Francis Gerald Tighe, a dedicated suburban family physician, died suddenly from a coronary occlusion on 5 December 2002. He was a wonderful human being and had a profound influence on all who had the privilege to know him.
Frank was born in Oakleigh, Victoria, on 18 April 1936, and was educated at local Catholic schools. He had already completed a degree in Agricultural Science at the University of Melbourne, and was well into research for his Masters degree, when he was accepted into the medical faculty in 1960. His Masters thesis on myxomatosis was never finished as he became immersed in the intricacies of human diseases, general practice and then family life.
Frank won the Ryan Prize for surgery in his final year as a medical student. He did his residency at St Vincent’s Hospital, Melbourne, in 1965 and served with the Royal Australian Air Force from 1966 to 1970. After a flirtation with ophthalmology at the Royal Victorian Eye and Ear Hospital, Frank decided to make a career of general practice and joined the Valewood Clinic in Mulgrave, Victoria. He obtained a Diploma in Obstetrics from the Royal College of Obstetricians and Gynaecologists (1971) and a Fellowship of the Royal Australian College of General Practitioners (1975).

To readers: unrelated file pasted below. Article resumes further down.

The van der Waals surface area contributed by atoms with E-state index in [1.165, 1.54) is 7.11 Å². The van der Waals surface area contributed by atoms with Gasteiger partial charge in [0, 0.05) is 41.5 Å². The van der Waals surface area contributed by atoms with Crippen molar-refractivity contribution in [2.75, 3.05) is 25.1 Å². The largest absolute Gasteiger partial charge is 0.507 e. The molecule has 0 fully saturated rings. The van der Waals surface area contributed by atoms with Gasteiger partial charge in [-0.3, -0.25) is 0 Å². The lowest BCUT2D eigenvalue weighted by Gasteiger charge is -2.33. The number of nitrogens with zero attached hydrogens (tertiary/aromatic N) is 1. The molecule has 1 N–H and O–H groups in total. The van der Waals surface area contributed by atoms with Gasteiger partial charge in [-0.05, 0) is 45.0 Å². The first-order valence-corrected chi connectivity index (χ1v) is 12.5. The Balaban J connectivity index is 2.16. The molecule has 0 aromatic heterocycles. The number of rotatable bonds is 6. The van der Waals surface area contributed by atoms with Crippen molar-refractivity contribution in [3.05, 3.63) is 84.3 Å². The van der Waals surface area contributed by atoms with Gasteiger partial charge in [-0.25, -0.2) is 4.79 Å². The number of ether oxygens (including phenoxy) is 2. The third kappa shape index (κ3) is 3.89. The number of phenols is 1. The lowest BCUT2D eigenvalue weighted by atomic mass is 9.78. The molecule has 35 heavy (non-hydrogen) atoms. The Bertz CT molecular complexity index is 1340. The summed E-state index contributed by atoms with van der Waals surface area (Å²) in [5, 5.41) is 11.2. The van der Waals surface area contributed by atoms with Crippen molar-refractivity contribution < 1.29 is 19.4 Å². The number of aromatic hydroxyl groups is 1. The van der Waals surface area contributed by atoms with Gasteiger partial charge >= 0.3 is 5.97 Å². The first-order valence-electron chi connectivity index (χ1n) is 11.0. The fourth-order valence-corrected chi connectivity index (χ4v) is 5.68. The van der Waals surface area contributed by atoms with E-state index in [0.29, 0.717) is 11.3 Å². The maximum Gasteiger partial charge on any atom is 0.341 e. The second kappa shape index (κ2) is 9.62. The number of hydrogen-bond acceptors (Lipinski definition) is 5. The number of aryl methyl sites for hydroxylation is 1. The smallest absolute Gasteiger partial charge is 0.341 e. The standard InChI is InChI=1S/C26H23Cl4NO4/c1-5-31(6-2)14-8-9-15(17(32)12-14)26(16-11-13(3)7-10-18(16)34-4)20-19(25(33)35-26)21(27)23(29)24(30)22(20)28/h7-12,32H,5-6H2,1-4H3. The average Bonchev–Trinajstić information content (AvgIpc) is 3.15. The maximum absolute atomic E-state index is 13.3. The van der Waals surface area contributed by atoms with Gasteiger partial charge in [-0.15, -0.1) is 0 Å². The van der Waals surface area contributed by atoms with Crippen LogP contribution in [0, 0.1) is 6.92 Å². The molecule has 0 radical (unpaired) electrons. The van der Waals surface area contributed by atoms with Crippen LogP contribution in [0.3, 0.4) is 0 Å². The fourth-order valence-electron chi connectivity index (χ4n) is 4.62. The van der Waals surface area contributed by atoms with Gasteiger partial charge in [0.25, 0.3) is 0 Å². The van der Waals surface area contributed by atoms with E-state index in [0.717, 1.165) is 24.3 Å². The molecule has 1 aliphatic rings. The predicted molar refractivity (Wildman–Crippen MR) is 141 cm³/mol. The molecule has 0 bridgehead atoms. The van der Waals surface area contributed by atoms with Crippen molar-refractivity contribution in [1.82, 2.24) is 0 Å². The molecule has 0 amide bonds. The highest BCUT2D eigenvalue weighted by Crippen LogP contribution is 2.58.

Frank remained in the same practice until his death. He had always been a compassionate and caring person, and the overflowing church at his funeral was testimony to the high regard in which he was held by all.
Frank retained his interest in agriculture and owned a succession of small properties, but never got around to buying the trotter that had been his ambition in student days. He loved gardening and, at the time of his death, was preparing to retire to his holiday cottage at McCray.
The qualities that made Frank so special were his confidence and maturity, his compassion and strong sense of justice, and his outstanding abilities as a teacher, communicator and leader. He had a remarkable talent for being able to break down complex topics into fundamentals that could be easily understood by others. His warmth, friendliness and air of gentle authority earned him tremendous popularity and respect from both colleagues and patients.
He is survived by his wife Daphne and children Francine and Lucas.
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